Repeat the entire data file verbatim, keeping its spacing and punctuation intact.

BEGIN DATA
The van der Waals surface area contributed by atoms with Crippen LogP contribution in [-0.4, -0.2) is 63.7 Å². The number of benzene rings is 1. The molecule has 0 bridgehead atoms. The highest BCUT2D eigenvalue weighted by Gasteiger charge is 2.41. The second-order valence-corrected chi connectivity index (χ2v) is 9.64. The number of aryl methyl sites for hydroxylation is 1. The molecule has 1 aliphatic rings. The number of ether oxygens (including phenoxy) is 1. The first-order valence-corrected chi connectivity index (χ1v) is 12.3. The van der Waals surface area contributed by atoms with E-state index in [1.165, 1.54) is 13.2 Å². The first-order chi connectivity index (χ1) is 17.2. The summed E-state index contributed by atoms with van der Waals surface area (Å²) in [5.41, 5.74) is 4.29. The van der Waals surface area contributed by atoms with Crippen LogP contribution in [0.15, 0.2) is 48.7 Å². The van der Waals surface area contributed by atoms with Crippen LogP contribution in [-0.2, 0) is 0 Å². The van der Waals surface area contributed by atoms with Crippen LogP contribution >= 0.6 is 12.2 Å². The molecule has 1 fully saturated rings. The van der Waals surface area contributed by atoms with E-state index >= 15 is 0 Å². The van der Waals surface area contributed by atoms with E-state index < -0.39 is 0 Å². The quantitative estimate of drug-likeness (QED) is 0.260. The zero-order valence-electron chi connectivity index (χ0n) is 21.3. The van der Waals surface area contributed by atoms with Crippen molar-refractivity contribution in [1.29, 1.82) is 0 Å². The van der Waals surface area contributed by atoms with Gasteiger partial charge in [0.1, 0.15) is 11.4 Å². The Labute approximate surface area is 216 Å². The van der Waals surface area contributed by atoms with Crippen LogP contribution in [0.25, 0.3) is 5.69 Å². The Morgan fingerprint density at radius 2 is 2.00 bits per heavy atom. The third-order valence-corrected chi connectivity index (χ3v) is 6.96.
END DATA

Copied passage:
The van der Waals surface area contributed by atoms with Crippen LogP contribution in [-0.4, -0.2) is 63.7 Å². The number of benzene rings is 1. The molecule has 0 bridgehead atoms. The highest BCUT2D eigenvalue weighted by Gasteiger charge is 2.41. The second-order valence-corrected chi connectivity index (χ2v) is 9.64. The number of aryl methyl sites for hydroxylation is 1. The molecule has 1 aliphatic rings. The number of ether oxygens (including phenoxy) is 1. The first-order valence-corrected chi connectivity index (χ1v) is 12.3. The van der Waals surface area contributed by atoms with E-state index in [1.165, 1.54) is 13.2 Å². The first-order chi connectivity index (χ1) is 17.2. The summed E-state index contributed by atoms with van der Waals surface area (Å²) in [5.41, 5.74) is 4.29. The van der Waals surface area contributed by atoms with Crippen LogP contribution in [0.15, 0.2) is 48.7 Å². The van der Waals surface area contributed by atoms with Crippen LogP contribution in [-0.2, 0) is 0 Å². The van der Waals surface area contributed by atoms with Crippen LogP contribution >= 0.6 is 12.2 Å². The molecule has 1 fully saturated rings. The van der Waals surface area contributed by atoms with E-state index >= 15 is 0 Å². The van der Waals surface area contributed by atoms with E-state index < -0.39 is 0 Å². The quantitative estimate of drug-likeness (QED) is 0.260. The zero-order valence-electron chi connectivity index (χ0n) is 21.3. The van der Waals surface area contributed by atoms with Crippen molar-refractivity contribution in [1.29, 1.82) is 0 Å². The van der Waals surface area contributed by atoms with Gasteiger partial charge in [0.1, 0.15) is 11.4 Å². The Labute approximate surface area is 216 Å². The van der Waals surface area contributed by atoms with Crippen LogP contribution in [0.25, 0.3) is 5.69 Å². The Morgan fingerprint density at radius 2 is 2.00 bits per heavy atom. The third-order valence-corrected chi connectivity index (χ3v) is 6.96.